Faced with the denomination’s uncertain future, United Methodist agencies are tightening their belts and budgeting for a potential plunge in giving in 2020.
The GCFA board unanimously approved 2020 agency spending plans — almost all based on a 70% apportionment collection rate.
“Financial giving is not where we want it to be,” Moses Kumar, the top executive of the General Council on Finance and Administration, told his agency’s board on Nov. 15.
That drop in revenue, he added, has implications for ministry that The United Methodist Church does around the globe.
Each autumn, the GCFA’s board must approve the coming year’s spending plans for the 10 general church agencies and other church entities that receive funding through apportionments. This helps ensure their spending is in line with what General Conference, the denomination’s top lawmaking body, passed as the general church’s four-year budget.
Agencies never budget with the expectation of receiving 100% of apportionments — that is, requested giving from conferences and local churches. However, GCFA typically recommends agency spending plans be based on an 85% to 90% apportionment collection rate.
Ahead of 2020, the finance agency urged fellow agencies to plan for significantly lower payouts.
In hard numbers, a 70% collection rate translates to the board approving about $150.2 million in agency spending next year — down by about $14.3 million the board approved for this year.
This total includes general church spending on Africa University, the Black College Fund and Ministerial Education Fund — all of which the United Methodist Board of Higher Education and Ministry administers. It also includes the 2020 spending plan for the finance agency itself, which the board approved in October based on a 70% payout.
The only agencies to budget for a slightly higher giving rate are the Commission on the Status and Role of Women, with a spending plan based on 80% collection; and United Methodist Communications, with a spending plan based on 75%. UM News is part of United Methodist Communications.
A big reason for the reduced budgets is caution ahead of the 2020 General Conference, scheduled for May 5-15 in Minneapolis. Options before the delegates include proposals to split the denomination or dissolve it entirely.
“There is a large degree of uncertainty about what will happen at General Conference and what will happen after,” said the Rev. Steve Wood, who chairs the GCFA committee on general agency and episcopal matters.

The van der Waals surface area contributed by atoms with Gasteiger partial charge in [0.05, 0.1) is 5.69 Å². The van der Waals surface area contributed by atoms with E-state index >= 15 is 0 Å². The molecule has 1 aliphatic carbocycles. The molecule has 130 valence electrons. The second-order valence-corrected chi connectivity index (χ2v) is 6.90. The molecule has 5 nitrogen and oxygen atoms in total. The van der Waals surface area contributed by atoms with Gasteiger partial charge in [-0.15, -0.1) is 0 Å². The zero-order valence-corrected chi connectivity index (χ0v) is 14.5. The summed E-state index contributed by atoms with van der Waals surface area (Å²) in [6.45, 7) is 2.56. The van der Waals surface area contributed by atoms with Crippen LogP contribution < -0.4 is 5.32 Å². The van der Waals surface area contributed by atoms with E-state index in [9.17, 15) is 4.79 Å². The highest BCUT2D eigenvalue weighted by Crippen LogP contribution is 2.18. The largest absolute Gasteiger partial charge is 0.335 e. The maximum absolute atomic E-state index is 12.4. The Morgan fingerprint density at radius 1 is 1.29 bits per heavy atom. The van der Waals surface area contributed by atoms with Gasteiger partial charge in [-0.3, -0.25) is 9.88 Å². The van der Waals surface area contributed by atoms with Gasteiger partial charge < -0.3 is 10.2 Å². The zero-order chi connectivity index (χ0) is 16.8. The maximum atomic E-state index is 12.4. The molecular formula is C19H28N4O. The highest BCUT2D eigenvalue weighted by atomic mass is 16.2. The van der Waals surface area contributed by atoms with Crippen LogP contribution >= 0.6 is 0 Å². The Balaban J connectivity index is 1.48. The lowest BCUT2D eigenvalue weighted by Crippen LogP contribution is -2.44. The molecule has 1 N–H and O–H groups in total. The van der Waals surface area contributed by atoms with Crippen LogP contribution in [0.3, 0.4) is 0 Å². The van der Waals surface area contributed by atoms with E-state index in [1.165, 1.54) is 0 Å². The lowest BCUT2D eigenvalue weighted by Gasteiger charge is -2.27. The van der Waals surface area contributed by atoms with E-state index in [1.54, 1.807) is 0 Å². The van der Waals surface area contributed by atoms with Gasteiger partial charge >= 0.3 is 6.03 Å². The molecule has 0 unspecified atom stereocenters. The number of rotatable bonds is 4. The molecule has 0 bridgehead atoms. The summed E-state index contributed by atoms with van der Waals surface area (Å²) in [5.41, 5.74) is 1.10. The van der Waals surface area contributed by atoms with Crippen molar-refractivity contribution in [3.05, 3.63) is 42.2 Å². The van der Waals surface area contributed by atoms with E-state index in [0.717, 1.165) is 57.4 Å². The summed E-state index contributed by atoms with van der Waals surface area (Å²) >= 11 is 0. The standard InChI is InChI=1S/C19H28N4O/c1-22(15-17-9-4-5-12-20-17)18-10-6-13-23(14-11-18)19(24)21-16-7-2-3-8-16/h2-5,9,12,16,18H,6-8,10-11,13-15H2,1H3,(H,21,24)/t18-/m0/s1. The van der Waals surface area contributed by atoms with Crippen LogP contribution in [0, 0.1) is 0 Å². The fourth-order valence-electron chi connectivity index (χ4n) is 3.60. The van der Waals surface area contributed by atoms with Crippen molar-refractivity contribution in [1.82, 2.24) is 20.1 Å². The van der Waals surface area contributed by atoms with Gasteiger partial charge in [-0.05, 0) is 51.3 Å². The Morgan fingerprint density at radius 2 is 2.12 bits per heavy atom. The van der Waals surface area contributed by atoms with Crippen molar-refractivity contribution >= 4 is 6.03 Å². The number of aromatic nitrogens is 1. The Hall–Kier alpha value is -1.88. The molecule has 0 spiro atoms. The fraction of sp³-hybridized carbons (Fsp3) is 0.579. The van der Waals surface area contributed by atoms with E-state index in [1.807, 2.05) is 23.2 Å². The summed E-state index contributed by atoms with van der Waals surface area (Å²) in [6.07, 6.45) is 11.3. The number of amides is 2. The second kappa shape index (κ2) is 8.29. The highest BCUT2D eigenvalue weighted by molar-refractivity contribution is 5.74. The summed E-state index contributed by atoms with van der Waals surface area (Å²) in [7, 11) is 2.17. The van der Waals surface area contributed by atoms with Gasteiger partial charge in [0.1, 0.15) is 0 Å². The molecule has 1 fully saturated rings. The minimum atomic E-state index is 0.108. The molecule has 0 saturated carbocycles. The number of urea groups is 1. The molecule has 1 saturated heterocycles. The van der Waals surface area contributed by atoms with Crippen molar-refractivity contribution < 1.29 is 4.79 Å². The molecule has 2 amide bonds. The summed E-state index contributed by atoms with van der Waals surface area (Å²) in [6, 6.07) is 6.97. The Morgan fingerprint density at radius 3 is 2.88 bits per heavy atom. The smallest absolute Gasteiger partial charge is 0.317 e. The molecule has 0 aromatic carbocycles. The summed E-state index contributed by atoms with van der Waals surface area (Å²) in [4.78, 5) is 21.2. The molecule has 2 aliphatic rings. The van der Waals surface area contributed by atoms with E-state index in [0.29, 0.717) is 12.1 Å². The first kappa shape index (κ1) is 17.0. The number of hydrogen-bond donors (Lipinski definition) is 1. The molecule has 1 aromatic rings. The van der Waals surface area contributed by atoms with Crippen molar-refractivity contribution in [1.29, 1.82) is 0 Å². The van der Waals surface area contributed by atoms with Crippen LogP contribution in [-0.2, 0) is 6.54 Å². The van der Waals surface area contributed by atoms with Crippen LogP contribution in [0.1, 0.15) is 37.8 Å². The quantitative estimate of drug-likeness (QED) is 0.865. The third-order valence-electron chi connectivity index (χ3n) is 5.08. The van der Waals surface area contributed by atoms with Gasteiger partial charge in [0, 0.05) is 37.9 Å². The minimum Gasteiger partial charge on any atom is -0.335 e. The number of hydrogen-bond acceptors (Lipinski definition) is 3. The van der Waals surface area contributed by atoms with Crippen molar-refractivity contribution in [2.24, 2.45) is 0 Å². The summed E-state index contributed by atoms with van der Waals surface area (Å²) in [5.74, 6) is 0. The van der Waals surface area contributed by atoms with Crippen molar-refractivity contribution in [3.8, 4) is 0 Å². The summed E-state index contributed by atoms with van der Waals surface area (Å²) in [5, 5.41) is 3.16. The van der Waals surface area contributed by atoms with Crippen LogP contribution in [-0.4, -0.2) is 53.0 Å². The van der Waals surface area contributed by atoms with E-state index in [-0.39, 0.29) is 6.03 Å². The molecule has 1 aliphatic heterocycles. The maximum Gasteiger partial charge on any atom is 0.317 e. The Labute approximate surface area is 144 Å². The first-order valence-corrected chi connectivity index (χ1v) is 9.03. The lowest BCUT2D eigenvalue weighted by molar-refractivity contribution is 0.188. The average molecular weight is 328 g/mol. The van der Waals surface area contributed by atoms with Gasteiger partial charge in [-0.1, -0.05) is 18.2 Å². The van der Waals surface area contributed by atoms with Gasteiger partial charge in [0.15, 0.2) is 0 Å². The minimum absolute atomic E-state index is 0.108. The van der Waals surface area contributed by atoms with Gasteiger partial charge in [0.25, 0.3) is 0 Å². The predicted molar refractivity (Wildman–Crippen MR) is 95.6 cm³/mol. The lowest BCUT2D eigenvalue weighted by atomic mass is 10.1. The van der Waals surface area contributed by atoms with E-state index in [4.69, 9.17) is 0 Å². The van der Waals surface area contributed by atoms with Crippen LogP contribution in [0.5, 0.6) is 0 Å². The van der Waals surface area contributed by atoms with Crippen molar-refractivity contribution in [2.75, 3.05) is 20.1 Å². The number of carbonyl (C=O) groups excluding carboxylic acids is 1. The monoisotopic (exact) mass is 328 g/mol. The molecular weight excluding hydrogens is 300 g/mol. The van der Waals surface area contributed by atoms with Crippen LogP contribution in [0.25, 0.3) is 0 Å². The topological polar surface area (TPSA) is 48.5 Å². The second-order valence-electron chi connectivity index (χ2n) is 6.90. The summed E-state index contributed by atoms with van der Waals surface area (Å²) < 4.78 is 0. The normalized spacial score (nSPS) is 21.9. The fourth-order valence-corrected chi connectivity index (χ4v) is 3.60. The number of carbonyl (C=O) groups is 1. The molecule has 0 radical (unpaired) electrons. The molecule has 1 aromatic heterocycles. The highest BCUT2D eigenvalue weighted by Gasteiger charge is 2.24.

The reduced spending plans, Wood said, are “prudent, and hopefully, we’ll all be in better shape than 70%.”
General church ministries already are dealing with a falloff in giving this year since February’s bruising special General Conference that focused on the church’s homosexuality debate.
At present, U.S. giving — which supports the bulk of general church ministries — is down 4.3% compared to where it was at the same time last year. Agencies already are spending less than budgeted for the year.
Even before this year’s drop in giving, GCFA had planned to recommend a $493.8 million general church budget for 2021-24 — the smallest in more than 20 years. The plan, worked out with the denomination’s Connectional Table, calls for deep spending cuts by agencies. Giving patterns, financial forecasts and other data could result in adjustments to the four-year budget early next year.
Agencies are dipping into reserves to make up some shortfalls.
However, agencies are curtailing ministry as well, and in some cases that can mean layoffs.
Kumar told the GCFA board his agency has already seen a 22-person reduction in staff — of those, seven were laid off.
“We had to let them go — not because they are not talented, not because they didn’t do a good job — but simply because we didn’t have the business,” Kumar said.
The staff reduction, he said, translates to about $1.5 million.
The Rev. Alfred T. Day III, the top executive of the United Methodist Commission on Archives and History, told UM News his agency’s ministries would take a hit.
“It means that an already bare-bones budget — cut each year of this quadrennium in anticipation of leaner times — will be even more starved,” he said.
He said the agency won’t be able to pay for travel of conference archivists to receive training. The cuts also mean digitization and other technological improvements to the denomination’s memory bank will go on the back burner.
The Rev. Greg Bergquist, the top executive of Higher Education and Ministry, said while his agency is still assessing the full impact of lowered apportionments, the agency’s 2020 strategy will include programmatic cuts.
“We will be reaching out to our constituents in the coming months to update them on our plans to shape a leaner agency while still preserving our core mission and ministry,” he said.
He added that the agency is called to the ministry of learning and leadership formation in the United Methodist and Wesleyan tradition.
“Our mission is vital to the church. We are going to do everything we can to uphold it,” Bergquist said.
Any significant drop in giving affects ministry, said Steve Horswill-Johnston, Discipleship Ministries' chief communications officer. However, he said his agency has been trying to prepare for denominational changes.
"Discipleship Ministries has worked for the past two years to anticipate that major shifts in the denomination were accounted for in our structural redesign that began in 2018," he said.
Kumar ended his presentation to his board with a plea that the group encourage generous giving.
“We are in a critical situation,” he said. “If your annual conference is not giving its apportionments, please talk to them. …It can make a difference.”
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